As a builder who’s had the privilege to construct 1,000’s of custom homes and commercial properties across the U.S., I’ve run across some pretty weird stuff. From know-it-all subcontractors to wannabe carpenters, I’ve got a million construction stories that might make you laugh, cry or wince in pain. But out of all the horror stories and troubled times that I’ve run into, nothing takes the cake more than a homeowner who thinks they are an expert painter. While painting might seem like an easy job that any numb-nuts off of the street can perform, it’s not as simple as it seems. Read on for ten interior painting tips to help make your next paint job a success.
Master painters are masters for a reason – they’ve had plenty of experience making mistakes. I always try to talk homeowners out of large painting projects simply because after all of the hard work I put into a job, I hate to see it ruined with an inferior paint job.
Whether you’re a master painter or a master debater (I thank you), don’t make the following ten painting mistakes and your paint project is sure to go off without a hitch (maybe).
Let the Painting Tips Begin – Clean Up First
When you’re repainting a room where multiple hands often touch the walls, you’ll need to use a pre-painting degreaser. Just like an old car, you don’t want paint over the old rusty spots or the paint won’t stick. The same is true with a greasy wall, whether it’s in a kitchen or a living room.
Canvas not Plastic
Drop cloths are essential to keeping drips and paint spills from staining flooring materials for good. While plastic drop cloths work alright for covering walls, windows and doors; they work horribly for floors. They are slippery, easily torn and don’t absorb paint like a canvas drop cloth does. Because wet paint dribbles don’t absorb into plastic, they can easily transfer to your shoes and get tracked all over the house. Tape down some rolls of rosin paper over wood, vinyl and tile floors to prevent canvas drop cloths from being too slippery. The extra layer also helps prevent any little spills from soaking through to the flooring.
Sand that Trim
When wood trim is painted with multiple coats; it exhibits a grainy texture that looks like crap. Be sure to use a sanding sponge to sand wood trim between coats to keep a smooth finish. Wipe away any excess dust before painting successive coats.
Cut the Tape
Blue painters tape is used to cover trim and other materials from over-painting. But after they’ve been applied, I don’t know how many times I’ve seen this mistake: peeling off the tape without cutting it. Use a razor knife to lightly score the edge of the tape to separate it from the paint or else you’ll peel off your new paint with the tape.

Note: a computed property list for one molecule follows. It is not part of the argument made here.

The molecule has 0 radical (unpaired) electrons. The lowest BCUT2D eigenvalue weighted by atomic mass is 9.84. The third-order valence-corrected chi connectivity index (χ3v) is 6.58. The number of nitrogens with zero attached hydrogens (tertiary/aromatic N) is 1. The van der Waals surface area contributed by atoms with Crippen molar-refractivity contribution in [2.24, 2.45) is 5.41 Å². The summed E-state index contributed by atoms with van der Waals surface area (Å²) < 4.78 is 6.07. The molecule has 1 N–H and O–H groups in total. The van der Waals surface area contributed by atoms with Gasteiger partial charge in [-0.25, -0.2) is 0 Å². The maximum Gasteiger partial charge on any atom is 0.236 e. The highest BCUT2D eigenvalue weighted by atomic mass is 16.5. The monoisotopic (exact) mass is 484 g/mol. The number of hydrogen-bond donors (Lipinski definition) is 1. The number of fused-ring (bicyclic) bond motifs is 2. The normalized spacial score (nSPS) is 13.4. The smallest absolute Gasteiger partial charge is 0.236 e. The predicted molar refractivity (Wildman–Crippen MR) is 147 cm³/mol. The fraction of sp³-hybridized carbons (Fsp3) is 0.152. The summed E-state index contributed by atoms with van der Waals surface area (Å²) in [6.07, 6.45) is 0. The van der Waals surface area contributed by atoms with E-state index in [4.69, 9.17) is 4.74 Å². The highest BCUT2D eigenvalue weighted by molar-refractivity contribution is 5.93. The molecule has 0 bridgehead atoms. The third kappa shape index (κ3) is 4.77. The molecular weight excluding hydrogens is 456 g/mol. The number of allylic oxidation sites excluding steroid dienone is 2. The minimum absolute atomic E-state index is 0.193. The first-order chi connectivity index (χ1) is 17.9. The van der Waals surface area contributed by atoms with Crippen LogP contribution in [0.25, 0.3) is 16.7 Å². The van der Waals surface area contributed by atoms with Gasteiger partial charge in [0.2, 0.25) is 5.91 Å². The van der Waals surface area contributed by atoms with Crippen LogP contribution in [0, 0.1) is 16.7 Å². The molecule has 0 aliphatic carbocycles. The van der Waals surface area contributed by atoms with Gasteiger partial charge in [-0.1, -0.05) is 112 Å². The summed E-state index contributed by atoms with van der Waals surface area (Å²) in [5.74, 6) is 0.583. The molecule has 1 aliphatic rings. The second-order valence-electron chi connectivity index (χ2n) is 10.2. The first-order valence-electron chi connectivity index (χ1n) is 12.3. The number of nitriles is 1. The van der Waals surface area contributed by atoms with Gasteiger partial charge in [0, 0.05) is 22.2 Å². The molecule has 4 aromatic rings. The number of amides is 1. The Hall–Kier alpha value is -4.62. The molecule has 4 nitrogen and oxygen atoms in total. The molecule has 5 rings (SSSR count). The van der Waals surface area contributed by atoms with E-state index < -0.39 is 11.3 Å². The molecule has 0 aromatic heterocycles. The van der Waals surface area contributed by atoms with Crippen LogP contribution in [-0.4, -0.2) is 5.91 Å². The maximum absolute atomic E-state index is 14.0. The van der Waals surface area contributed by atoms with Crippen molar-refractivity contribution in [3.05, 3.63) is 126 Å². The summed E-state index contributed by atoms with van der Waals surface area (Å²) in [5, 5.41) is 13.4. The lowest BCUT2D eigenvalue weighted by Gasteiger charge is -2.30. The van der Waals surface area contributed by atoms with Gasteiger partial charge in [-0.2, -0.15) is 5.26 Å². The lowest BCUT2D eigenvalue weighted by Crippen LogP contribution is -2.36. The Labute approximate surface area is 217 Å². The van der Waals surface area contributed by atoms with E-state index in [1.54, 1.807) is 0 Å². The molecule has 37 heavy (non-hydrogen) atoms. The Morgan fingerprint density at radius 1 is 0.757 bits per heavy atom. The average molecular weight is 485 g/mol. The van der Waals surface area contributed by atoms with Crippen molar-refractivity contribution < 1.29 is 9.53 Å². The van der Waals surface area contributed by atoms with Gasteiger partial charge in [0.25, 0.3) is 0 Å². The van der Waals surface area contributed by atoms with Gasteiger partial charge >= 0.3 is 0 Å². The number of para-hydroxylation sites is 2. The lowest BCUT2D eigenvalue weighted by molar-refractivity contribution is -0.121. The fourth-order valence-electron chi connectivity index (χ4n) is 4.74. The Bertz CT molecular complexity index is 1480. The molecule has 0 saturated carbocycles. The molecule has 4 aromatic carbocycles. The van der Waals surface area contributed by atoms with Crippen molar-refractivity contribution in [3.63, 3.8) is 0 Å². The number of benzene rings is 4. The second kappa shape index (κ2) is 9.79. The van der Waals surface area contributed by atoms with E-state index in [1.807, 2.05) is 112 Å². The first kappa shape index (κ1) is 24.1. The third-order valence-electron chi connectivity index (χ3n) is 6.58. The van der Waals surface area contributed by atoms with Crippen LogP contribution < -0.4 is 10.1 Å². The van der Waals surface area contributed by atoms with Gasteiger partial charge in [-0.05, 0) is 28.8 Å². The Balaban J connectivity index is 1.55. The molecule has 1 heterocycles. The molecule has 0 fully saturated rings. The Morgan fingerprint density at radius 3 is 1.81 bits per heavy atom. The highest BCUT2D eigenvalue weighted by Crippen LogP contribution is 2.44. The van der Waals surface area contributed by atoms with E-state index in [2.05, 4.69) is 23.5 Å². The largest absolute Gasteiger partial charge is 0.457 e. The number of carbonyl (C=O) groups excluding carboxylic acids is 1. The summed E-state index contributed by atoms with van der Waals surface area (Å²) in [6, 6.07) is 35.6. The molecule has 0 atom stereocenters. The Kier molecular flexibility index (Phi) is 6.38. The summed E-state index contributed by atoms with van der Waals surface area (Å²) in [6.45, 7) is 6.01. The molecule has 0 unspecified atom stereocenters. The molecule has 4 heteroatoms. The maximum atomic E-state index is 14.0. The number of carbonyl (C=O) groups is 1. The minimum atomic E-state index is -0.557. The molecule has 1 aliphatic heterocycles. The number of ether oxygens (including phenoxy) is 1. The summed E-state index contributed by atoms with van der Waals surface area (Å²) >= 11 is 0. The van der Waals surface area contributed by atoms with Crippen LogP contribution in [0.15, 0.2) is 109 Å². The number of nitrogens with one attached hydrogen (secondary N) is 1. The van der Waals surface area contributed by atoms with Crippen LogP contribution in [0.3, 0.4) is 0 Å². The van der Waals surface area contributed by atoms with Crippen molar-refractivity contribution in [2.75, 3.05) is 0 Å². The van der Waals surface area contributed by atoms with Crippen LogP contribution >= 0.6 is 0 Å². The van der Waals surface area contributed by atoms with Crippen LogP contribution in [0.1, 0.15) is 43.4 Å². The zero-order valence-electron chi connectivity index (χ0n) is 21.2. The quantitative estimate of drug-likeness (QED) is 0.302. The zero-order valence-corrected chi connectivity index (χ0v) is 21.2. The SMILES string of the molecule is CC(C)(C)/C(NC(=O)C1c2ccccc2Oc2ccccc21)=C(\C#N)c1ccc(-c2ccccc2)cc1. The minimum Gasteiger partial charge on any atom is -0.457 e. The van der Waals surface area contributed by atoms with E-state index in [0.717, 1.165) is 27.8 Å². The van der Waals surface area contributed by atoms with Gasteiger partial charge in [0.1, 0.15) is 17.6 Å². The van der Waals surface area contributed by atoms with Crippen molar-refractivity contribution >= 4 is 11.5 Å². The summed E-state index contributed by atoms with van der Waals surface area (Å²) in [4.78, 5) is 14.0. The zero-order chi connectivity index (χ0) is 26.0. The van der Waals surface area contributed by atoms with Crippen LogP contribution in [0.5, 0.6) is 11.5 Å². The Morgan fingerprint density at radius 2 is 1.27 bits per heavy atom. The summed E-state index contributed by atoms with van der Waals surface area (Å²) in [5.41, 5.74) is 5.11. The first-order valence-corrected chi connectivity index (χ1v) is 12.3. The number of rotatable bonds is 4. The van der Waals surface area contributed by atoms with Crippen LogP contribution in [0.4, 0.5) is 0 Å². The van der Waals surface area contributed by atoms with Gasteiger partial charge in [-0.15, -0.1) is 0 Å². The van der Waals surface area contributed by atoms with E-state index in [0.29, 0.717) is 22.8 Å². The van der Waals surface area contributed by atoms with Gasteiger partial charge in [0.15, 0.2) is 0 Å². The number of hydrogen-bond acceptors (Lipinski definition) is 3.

Flashing is when light reflects against a freshly painted surface to create a shimmering “flashing” effect. This happens because of two reasons: one, a drywall patch wasn’t textured to match the rest of the wall. Two: because a quality primer wasn’t used first over freshly applied or textured drywall.
No, don’t punch your paint. Boxing is when you mix the same colored paint together in a five gallon bucket. This ensures that the slight color variations that occur between multiple paint cans doesn’t end up halfway on your wall or ceiling. Boxing also allows you to easily paint without the need for a messy roller tray. Just drop in a roller screen and dunk your roller into the bucket for a mess free paint project.
You can’t get close to trim, base or windows without cutting in. Painters tape is a must when you’re cutting in close to these areas, but that’s not the only thing you need to be for an awesome paint job. Many people use an angled trim brush to cut close to these hard to paint areas, and that’s ok. But the problem is that this leaves brush strokes and lines behind. Once you’ve cut in with a brush, follow up with a small 3” roller. Use a roller cover with the same nap as the walls and remove any lap lines for a smooth finish every time.
Roll the Full Height
I’ve heard some painting advice that tells you to paint in a “W” pattern on a wall. I disagree. Paint the full height from top to bottom. Keep plenty of paint on the roller (no less than half loaded) and face the open part of the roller towards the recently painted section. This will create less pressure on the roller and cover any lap marks with fresh wet paint.
Feather the Edges
When you’re painting ceilings or extra tall walls; feather the edge of the paint. Because you can’t keep a continuous wet edge on large areas, you’re going to get a bunch of lap marks if you don’t feather the edges with a mostly dry roller. Once you’ve completed a section the entire length (or width) of the area, reload the roller and paint over the feathered edge. Go in the opposite direction with your second coat and you’ll be sure to have a lap line free finish.
Follow the Order
There’s a particular order to painting any home’s interior. First paint the base and trim. After that the ceiling should be painted next. Once the trim is dry (after 24 hours), you can tape it off with easy release painters tape. Finish the job by painting the walls last.
Have any painting tips of your own? Share them in the comments below!